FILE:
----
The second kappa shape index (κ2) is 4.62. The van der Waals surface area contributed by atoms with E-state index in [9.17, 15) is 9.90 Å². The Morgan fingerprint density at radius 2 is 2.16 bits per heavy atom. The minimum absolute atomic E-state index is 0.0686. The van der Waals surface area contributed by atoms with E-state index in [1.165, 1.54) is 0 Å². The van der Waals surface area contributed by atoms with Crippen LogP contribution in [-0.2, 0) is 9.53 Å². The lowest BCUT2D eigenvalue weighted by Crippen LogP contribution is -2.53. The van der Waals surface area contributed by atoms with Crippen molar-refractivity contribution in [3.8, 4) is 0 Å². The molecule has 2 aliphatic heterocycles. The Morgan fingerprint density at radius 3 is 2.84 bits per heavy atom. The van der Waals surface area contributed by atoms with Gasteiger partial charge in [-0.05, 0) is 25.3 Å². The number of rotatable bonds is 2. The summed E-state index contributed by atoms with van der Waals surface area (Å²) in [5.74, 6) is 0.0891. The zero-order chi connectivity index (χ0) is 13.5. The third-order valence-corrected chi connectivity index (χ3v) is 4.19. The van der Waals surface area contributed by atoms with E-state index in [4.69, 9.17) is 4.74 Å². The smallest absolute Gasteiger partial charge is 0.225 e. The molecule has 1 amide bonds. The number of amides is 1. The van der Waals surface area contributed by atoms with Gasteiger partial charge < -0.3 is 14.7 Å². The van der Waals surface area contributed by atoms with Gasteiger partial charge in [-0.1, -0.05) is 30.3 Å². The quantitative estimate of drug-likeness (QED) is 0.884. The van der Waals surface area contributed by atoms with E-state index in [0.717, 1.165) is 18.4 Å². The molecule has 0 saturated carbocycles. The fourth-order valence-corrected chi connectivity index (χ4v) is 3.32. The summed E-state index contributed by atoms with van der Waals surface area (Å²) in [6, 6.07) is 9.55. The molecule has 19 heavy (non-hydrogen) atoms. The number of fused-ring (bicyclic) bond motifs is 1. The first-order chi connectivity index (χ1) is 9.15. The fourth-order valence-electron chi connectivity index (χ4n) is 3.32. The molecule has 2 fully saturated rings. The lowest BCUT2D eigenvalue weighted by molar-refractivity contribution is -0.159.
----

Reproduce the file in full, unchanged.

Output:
The second kappa shape index (κ2) is 4.62. The van der Waals surface area contributed by atoms with E-state index in [9.17, 15) is 9.90 Å². The Morgan fingerprint density at radius 2 is 2.16 bits per heavy atom. The minimum absolute atomic E-state index is 0.0686. The van der Waals surface area contributed by atoms with E-state index in [1.165, 1.54) is 0 Å². The van der Waals surface area contributed by atoms with Crippen LogP contribution in [-0.2, 0) is 9.53 Å². The lowest BCUT2D eigenvalue weighted by Crippen LogP contribution is -2.53. The van der Waals surface area contributed by atoms with Crippen molar-refractivity contribution in [3.8, 4) is 0 Å². The molecule has 2 aliphatic heterocycles. The Morgan fingerprint density at radius 3 is 2.84 bits per heavy atom. The van der Waals surface area contributed by atoms with Gasteiger partial charge in [-0.05, 0) is 25.3 Å². The number of rotatable bonds is 2. The summed E-state index contributed by atoms with van der Waals surface area (Å²) in [5.74, 6) is 0.0891. The zero-order chi connectivity index (χ0) is 13.5. The third-order valence-corrected chi connectivity index (χ3v) is 4.19. The van der Waals surface area contributed by atoms with E-state index in [4.69, 9.17) is 4.74 Å². The smallest absolute Gasteiger partial charge is 0.225 e. The molecule has 1 amide bonds. The number of amides is 1. The van der Waals surface area contributed by atoms with Gasteiger partial charge < -0.3 is 14.7 Å². The van der Waals surface area contributed by atoms with Gasteiger partial charge in [-0.1, -0.05) is 30.3 Å². The quantitative estimate of drug-likeness (QED) is 0.884. The van der Waals surface area contributed by atoms with E-state index in [0.717, 1.165) is 18.4 Å². The molecule has 0 saturated carbocycles. The fourth-order valence-corrected chi connectivity index (χ4v) is 3.32. The summed E-state index contributed by atoms with van der Waals surface area (Å²) in [6, 6.07) is 9.55. The molecule has 19 heavy (non-hydrogen) atoms. The number of fused-ring (bicyclic) bond motifs is 1. The first-order chi connectivity index (χ1) is 9.15. The fourth-order valence-electron chi connectivity index (χ4n) is 3.32. The molecule has 2 fully saturated rings. The lowest BCUT2D eigenvalue weighted by molar-refractivity contribution is -0.159.